Jose Mourinho has been here before. This whole third season syndrome, which is currently hanging over his head is not new. This, amid his spiky management style, was known to Manchester United when the club hired him in 2016.
Manchester United too, have had difficult times before. But never before has it been acrimonious. The utter disdain and sheer resentment around Old Trafford weren’t part of the club’s heritage. The Special One also knew this too well, when he took the job in the summer of 2016.
After failed attempts with David Moyes and Louis Van Gaal, a top-class manager with a pedigree of success was needed to take over the mantle left by Sir Alex Ferguson – after 26 years, and the Special One was the anointed one.
Three seasons down the line, Mourinho is yet to revive the club’s fortunes, but having delivered three pieces of silverware in his first season; the Community Shield, the League Cup and the Europa League; the Portuguese has bettered the antecedents of his two predecessors.
Things have, however, gone from good to bad in the 20117/18 season when lots of improvement were expected. Muo and his men were bundled out of the Champions League and the League Cup, having already conceded the Premier League title to Manchester City with a huge gap and later lost the FA Cup Final to Chelsea. The comments that followed each of those failures, particularly the Champions League exit was bitter and were pointers to the fact that the pedigree of the self-acclaimed Special one floors the ambition of the club, especially after such shameful defeats.
He did it again on Monday night, comparing the scoreline to the number of Premier League title he has won while shaming nineteen other managers in the process.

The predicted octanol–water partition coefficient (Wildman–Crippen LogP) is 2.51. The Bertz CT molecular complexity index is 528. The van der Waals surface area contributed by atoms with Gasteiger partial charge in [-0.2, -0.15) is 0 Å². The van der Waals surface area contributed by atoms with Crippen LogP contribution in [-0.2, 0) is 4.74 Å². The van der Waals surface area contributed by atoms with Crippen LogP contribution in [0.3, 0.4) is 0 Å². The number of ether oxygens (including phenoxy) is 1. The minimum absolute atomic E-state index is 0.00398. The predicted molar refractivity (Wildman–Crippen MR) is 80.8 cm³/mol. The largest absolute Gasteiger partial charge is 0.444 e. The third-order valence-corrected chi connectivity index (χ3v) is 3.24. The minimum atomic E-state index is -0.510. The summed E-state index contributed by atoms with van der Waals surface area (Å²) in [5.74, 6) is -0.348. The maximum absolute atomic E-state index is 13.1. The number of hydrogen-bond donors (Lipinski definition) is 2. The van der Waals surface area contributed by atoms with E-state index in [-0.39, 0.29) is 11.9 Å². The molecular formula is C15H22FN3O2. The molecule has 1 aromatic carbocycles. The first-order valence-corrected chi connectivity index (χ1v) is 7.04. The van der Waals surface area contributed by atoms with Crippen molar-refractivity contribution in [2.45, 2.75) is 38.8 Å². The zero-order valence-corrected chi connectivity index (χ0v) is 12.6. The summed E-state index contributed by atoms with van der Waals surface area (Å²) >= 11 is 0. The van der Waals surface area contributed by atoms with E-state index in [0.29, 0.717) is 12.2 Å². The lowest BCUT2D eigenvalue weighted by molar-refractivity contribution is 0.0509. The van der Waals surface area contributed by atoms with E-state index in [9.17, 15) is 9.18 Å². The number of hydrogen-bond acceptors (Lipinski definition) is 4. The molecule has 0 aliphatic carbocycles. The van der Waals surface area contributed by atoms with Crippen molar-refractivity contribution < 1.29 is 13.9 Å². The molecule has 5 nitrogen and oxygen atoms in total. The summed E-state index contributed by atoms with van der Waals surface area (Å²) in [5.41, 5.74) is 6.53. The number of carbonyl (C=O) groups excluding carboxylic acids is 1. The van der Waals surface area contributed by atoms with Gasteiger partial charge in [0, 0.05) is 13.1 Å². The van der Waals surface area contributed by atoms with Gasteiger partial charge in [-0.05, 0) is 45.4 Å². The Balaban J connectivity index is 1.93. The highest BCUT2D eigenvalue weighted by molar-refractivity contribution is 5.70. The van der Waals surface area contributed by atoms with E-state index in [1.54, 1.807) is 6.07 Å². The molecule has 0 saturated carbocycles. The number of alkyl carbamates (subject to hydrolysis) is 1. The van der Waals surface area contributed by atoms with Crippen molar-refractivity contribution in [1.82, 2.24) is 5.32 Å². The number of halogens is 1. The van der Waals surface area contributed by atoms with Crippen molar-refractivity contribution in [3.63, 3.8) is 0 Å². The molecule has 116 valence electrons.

When you sense an unfair or undue conspiracy against you amongst the media, the last thing you want to do is storm out of a press conference.
It’s been from bad to worse so far in the 2018/19. The omen has been bad since the start of the preseason. Mourinho moaned over the unavailability of first-team players, requested more signings; particularly in the defence but Executive Vice-Chair, Ed Woodward was reluctant to trust the manager with the club funds. Between that, were unforgiving, undermining and belittling comments about some of his players. The lacklustre ones so to say.
Strange things really happen, and the home defeat to Spurs, who hardly find their rhythm whenever they visit the Old Trafford might be the start of worst things to come for Manchester United.
From a historical perspective, Manchester United have never lost a home game by three-nil in the Premier League, and just like the 1992/93 season, the Red Devils are having one of their worst starts to a Premier League campaign.
When they did in 1992/93, they went on to win the league then by beating Aston Villa and Norwich to the diadem. For that not to be eventually discarded as a wishful thought at the end of the current season, the Red Devils will hope that Chelsea, Liverpool, Tottenham and Manchester City all have catastrophic seasons, to be sure of winning the title or even managing a good finish.
The reality is, the man in charge has predicted this chaos before a ball was kicked. Manchester United know it, if the club must position itself better, it’s either they show Mourinho the exit door or hand him his demands.
It could get better or worse from there.